Autonomous cars not trusted by consumers

As the prospect of self-driving cars on the roads moves from concept to reality, two studies highlight growing consumer distrust.

In Colorado and around the country, drivers have been watching the development of autonomous vehicles for the past few years. While the technology companies and automotive manufacturers that are racing to get these vehicles to market tout viability of the technology and the improved safety that they may offer, it appears consumers are not so convinced.

In fact, two studies conducted in 2017 show that not only do many people in the U.S. not trust autonomous vehicles but fewer people trust them today than did a year ago.

How trusting are baby boomers of autonomous vehicles?

Edmunds reported that in the J.D. Power 2017 U.S. Tech Choice Study, a whopping 81 percent of baby boomers reported that they would probably not trust or would definitely not trust a fully self-driving vehicle . This represents the views of people born between 1946 and 1964 who would now be between 53 and 71 years old.

In another study conducted by the MIT AgeLab and the New England Motor Press Association, WBUR.org indicated that in 2016, 19 percent of respondents aged 55 to 64 and 14 percent of respondents aged 65 to 74 felt comfortable with fully autonomous vehicles. In the same study this year, those numbers dropped to 12 and 10 percent, respectively.

How willing are younger drivers to trust self-driving cars?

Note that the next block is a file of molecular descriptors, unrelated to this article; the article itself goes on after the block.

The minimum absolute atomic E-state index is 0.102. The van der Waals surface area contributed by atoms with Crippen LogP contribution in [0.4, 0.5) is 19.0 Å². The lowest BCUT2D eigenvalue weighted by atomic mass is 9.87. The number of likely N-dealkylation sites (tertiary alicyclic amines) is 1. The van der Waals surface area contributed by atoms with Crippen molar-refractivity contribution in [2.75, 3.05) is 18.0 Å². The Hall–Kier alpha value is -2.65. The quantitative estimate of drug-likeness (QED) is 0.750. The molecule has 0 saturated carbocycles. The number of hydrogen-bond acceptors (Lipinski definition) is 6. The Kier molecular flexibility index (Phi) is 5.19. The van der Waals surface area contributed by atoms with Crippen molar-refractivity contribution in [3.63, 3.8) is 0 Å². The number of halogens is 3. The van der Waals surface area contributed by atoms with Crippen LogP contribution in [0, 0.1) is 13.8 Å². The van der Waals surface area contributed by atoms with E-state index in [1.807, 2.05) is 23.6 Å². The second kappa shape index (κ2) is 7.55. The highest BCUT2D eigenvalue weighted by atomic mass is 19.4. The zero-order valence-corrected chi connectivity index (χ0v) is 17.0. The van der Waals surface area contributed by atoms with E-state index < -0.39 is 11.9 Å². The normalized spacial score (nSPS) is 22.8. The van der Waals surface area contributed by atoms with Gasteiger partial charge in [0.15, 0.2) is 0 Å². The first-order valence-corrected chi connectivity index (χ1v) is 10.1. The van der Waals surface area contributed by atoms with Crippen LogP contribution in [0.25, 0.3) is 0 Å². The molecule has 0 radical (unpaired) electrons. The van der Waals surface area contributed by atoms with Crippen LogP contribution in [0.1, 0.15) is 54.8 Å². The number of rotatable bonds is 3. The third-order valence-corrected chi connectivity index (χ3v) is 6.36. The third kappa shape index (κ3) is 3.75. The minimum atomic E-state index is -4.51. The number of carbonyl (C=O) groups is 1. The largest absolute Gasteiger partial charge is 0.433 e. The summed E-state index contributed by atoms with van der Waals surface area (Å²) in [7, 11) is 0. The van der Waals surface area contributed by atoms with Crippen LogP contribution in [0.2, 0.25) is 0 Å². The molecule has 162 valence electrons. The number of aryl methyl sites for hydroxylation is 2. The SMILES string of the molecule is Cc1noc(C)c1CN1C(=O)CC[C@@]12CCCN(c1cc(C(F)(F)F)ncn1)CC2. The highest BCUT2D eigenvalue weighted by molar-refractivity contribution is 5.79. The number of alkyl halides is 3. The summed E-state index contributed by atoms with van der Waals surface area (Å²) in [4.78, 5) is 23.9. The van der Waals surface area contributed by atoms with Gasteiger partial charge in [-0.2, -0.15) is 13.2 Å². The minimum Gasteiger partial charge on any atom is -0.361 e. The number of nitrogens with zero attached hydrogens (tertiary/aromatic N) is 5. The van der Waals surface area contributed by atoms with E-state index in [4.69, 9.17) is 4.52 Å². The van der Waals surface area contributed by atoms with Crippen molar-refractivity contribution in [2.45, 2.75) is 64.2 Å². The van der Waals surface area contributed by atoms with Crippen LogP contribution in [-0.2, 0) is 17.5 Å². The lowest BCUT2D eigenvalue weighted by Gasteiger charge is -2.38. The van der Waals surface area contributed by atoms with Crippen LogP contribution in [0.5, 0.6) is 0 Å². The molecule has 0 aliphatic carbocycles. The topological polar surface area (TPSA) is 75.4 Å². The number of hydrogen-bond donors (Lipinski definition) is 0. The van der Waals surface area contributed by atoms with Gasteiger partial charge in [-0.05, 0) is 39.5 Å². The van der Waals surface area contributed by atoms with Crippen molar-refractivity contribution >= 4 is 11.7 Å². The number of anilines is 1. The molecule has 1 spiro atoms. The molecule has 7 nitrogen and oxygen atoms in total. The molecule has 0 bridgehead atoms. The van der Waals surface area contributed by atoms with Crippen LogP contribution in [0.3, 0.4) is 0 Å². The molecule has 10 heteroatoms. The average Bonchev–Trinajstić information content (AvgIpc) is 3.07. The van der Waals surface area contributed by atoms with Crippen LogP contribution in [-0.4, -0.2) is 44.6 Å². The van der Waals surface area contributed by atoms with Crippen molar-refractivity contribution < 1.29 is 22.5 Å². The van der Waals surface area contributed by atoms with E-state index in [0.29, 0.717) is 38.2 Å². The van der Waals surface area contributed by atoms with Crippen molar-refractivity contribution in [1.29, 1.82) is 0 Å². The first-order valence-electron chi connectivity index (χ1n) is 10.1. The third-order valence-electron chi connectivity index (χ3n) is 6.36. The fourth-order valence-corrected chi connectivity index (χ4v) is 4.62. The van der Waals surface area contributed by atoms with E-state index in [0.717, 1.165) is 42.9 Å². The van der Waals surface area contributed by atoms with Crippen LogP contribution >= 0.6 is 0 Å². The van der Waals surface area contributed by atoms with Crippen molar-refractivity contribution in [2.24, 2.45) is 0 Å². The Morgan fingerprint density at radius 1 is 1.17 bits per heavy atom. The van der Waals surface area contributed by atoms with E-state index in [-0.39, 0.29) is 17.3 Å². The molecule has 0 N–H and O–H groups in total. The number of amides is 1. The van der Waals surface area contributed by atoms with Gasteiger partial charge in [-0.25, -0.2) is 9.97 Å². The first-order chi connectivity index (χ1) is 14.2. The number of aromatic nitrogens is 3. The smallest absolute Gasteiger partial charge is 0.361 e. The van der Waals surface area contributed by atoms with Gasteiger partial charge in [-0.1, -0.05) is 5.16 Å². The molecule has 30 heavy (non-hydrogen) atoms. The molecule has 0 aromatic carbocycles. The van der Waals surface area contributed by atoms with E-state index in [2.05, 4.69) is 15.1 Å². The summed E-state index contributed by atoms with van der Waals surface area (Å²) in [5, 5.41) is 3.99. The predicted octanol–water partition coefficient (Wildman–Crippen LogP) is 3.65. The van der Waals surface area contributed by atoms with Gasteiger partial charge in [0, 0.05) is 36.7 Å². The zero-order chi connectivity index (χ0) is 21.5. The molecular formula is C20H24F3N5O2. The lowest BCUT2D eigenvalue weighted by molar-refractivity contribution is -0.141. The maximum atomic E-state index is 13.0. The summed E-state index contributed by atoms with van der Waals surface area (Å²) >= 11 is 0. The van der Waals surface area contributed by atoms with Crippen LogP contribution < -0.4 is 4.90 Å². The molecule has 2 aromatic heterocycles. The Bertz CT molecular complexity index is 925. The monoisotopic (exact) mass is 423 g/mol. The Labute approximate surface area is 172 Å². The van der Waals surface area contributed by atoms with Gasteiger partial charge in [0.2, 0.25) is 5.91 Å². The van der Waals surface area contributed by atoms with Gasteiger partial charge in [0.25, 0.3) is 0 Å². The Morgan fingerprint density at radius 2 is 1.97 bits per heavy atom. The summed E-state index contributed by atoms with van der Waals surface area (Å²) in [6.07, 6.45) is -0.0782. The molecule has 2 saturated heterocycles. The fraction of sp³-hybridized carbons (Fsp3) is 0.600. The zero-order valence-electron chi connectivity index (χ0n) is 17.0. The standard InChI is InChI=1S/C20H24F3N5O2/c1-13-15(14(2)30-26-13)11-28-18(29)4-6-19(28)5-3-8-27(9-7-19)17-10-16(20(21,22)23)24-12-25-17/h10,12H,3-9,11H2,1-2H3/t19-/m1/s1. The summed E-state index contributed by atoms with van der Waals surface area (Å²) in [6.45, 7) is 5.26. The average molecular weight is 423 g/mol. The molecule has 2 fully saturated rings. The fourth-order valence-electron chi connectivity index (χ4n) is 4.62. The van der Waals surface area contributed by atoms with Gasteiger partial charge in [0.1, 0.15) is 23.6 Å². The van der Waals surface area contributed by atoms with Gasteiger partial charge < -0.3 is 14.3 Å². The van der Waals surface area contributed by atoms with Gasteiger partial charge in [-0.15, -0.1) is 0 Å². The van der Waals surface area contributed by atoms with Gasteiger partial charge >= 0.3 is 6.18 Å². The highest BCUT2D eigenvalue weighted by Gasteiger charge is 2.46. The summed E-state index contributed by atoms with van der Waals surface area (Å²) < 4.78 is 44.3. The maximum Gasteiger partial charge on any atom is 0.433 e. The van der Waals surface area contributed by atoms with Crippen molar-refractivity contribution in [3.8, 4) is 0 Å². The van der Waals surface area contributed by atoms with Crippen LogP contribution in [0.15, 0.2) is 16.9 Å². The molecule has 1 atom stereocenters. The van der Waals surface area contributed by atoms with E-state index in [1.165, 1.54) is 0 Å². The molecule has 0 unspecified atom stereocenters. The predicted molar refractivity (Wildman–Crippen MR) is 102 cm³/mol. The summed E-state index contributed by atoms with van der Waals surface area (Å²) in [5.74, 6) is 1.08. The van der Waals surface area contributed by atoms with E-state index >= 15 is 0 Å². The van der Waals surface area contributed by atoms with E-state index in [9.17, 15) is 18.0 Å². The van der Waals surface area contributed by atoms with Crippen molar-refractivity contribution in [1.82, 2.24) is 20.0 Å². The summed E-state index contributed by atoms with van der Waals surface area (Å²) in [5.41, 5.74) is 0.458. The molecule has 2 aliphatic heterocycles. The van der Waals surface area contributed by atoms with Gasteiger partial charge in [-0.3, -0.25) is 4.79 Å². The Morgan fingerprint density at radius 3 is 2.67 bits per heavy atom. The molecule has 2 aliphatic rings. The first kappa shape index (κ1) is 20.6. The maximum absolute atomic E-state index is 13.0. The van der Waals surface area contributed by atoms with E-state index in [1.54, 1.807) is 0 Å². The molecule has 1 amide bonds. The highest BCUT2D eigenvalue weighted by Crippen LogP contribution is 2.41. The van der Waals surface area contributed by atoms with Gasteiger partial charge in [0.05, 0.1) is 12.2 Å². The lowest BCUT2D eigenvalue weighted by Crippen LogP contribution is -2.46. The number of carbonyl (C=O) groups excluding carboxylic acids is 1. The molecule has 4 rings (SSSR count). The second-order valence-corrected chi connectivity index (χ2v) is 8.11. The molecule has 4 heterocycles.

In the 2017 J.D. Power study, 11 percent more Generation Z respondents indicated that they would definitely not trust autonomous vehicles than in the prior year. This generation represents people born between 1995 and 2004 who would currently be between 13 and 22 years old.

In the 2016 MIT study, 26 percent of drivers between 16 and 24 and 40 percent of drivers between 25 and 34 said they would trust autonomous vehicles. In the 2017 study, those numbers dropped to 14 and 20 percent, respectively.

Are people not worried about safety?

In both studies, people indicated a great interest in specific features that leverage autonomous technology to improve safety but while retaining human control over driving. Things like auto park, automatic braking, lane assistance technologies and adaptive cruise control were all things drivers said they would be interested in and would even be willing to pay extra for.

So, while consumers are clearly concerned about improving their safety on the road, they do not generally seem to feel that handing over all control to a computer when behind the wheel is the way to do that.

Anyone in Colorado who is involved in an accident with a vehicle that may have some autonomous features or even be fully self-driving should discuss their options with an attorney. This can help them understand how to navigate insurance claims and seek compensation.